Vietnam anti-China protest
A protester holds a placard which reads, "Down with Xi Jinping's gang" during a anti-China protest in front of the Chinese embassy in Hanoi Reuters

Violence has erupted in Vietnam as thousands rioted and set fire to factories in protest after China moved a giant oil rig to a disputed part of the South China Sea.

Chaos broke out at the industrial zones in Binh Duong and Dong Nai provinces where Taiwanese companies were torched, having been mistaken for Chinese-owned firms.

Vietnamese officials confirmed that factory gates were smashed and windows broken, while police said they were investigating similar incidents. The industrial parks are vital to Vietnam's sizeable manufacturing sector.

Vice-chairman of the Binh Duong People's Committee told journalists the protesters rioted over China's behaviour in the South China Sea.

"About 19,000 workers were demonstrating against China's violation of Vietnam's territorial waters," Tran Van Nam said.

"Some workers turned angry, destroying companies' gates and entering the compounds and asking other workers to join a strike."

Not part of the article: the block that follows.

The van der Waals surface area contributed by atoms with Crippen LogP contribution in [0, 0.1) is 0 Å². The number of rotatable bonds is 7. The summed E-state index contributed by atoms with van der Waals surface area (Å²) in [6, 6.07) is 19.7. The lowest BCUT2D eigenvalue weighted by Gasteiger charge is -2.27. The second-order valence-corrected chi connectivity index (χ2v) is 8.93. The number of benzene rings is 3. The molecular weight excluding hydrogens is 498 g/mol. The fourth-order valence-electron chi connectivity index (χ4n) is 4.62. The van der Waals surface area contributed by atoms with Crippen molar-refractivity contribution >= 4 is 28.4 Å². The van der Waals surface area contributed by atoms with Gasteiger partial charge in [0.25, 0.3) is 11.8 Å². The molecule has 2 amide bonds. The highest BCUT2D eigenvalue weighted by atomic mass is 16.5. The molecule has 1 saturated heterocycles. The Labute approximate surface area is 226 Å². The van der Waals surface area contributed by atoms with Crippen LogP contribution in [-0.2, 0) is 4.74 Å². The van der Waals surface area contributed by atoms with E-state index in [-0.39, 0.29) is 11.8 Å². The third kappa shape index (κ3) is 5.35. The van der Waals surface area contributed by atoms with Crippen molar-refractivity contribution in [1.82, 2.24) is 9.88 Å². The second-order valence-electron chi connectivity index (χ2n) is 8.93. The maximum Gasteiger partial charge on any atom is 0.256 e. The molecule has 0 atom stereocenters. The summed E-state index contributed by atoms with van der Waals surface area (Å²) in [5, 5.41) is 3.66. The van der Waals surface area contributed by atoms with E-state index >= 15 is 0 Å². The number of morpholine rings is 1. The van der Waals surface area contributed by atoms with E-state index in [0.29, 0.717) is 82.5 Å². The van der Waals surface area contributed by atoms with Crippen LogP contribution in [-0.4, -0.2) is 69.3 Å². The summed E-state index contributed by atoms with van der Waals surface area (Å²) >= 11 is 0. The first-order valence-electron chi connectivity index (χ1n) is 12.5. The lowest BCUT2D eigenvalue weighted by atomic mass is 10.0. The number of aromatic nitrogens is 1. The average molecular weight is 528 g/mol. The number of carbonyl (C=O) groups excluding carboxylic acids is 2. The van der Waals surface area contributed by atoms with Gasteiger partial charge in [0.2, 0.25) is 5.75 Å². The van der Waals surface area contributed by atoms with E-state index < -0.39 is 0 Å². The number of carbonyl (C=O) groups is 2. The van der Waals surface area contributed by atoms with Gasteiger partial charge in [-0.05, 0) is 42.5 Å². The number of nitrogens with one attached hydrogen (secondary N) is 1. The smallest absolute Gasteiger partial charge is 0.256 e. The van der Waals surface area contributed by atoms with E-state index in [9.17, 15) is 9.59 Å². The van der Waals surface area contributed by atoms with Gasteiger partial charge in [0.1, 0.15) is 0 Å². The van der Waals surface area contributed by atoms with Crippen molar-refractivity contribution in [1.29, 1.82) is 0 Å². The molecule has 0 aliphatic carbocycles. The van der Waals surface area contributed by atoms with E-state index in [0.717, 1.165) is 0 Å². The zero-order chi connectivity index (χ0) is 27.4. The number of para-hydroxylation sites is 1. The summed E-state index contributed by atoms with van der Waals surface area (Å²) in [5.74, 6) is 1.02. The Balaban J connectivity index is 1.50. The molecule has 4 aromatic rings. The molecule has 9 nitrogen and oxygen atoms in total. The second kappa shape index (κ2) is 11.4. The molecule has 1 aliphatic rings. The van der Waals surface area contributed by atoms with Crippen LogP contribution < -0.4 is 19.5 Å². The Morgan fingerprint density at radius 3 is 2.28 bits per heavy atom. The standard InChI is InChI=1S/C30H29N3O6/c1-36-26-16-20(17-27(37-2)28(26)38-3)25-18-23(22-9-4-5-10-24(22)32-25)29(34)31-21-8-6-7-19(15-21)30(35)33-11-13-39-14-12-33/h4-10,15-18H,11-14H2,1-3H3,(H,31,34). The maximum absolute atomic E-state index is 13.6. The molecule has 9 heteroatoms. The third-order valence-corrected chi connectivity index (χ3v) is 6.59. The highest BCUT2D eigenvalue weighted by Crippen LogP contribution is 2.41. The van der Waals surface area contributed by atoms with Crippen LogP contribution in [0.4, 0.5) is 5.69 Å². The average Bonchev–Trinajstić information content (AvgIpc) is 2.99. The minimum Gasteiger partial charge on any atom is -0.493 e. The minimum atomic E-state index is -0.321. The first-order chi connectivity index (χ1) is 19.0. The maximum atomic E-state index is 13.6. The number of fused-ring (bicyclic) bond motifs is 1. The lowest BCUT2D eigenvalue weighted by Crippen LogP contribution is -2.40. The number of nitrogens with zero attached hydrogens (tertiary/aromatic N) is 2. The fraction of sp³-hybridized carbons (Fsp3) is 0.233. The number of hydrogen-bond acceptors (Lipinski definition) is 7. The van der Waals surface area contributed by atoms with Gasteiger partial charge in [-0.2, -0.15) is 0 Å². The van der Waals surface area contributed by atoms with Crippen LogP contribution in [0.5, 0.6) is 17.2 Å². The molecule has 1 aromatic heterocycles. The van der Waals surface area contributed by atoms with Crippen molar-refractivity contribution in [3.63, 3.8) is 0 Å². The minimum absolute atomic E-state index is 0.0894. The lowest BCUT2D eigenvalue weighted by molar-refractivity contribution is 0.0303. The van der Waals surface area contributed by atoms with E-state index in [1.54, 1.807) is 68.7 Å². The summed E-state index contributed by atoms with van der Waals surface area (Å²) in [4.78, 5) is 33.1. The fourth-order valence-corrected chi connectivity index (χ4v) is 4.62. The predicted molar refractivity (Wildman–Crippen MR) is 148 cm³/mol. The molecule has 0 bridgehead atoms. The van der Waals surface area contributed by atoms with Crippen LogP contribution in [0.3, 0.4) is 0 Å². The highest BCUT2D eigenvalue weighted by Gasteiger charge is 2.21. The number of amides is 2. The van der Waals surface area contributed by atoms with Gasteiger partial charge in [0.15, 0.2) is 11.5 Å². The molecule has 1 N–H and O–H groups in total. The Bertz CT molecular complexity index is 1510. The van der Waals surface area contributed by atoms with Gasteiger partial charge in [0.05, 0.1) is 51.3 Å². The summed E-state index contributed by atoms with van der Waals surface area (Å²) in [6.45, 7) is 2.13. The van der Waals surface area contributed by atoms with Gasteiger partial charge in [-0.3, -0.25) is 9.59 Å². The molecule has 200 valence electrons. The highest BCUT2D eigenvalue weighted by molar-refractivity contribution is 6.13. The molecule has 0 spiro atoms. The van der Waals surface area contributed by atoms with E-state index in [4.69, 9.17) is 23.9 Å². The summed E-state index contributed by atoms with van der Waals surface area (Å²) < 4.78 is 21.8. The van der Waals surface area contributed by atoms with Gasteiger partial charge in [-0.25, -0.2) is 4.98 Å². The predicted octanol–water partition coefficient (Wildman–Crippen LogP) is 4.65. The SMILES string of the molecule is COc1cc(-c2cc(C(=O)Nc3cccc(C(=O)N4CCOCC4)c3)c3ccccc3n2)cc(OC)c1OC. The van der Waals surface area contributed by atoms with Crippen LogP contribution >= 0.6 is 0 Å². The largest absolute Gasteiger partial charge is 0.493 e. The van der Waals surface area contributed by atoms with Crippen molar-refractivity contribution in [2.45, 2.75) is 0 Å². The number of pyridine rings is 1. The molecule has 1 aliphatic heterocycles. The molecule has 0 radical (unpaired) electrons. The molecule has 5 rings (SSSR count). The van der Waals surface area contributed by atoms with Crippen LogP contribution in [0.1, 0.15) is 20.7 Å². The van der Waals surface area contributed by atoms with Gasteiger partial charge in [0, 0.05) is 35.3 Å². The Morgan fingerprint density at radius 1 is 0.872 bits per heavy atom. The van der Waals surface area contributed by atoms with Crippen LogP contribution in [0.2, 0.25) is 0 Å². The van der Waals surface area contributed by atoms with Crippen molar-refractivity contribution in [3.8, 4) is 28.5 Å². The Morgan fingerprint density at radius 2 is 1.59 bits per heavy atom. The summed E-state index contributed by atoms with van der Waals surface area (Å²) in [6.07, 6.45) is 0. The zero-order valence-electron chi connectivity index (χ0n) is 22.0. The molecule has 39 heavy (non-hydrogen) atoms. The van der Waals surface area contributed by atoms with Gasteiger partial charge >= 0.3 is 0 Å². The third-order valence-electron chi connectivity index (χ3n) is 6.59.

Chairwoman of the Taiwan Chamber of Commerce in Vietnam, Serena Liu, said that some people had been trapped in the industrial parks during the chaos.

"Everyone is terrified and scared," she said. "Some people tried to drive out of Binh Duong, but looters had put up road blocks."

In the wake of the violence, sports shoe maker Yue Yuen, which supplies global sports brands, said it had suspended production in Vietnam.

The protests erupted a day after US Secretary of State John Kerry described China's behaviour in the region as "provocative". China urged the US to be "cautious", and "objective" in its approach to the South China Sea disputes.

Tensions escalated in the region after China deployed a huge oil rig in a disputed part of the South China Sea Vietnam claims as its own territory. Vietnam and China accused each other of instigating clashes by ramming each other's ships close to the Paracel Islands.

The waters surrounding the chain of islands are thought to be rich in resources although they remain largely unexplored. China and Vietnam shared governance of the islands until they fought a brief war in 1974, after which China assumed control of the whole region. Vietnam has since renewed its claim to the islands.

Meanwhile, anti-China sentiment escalated in the Philippines after the government in Manila accused Beijing of grabbing land on a reef in disputed islands elsewhere in the South China Sea.

China claims almost all of the South China Sea, an area thought to be extremely rich in energy and mineral deposits and a vital shipping route.

Vietnam, the Philippines, Malaysia, Brunei and Taiwan have also laid claims to parts of the sea.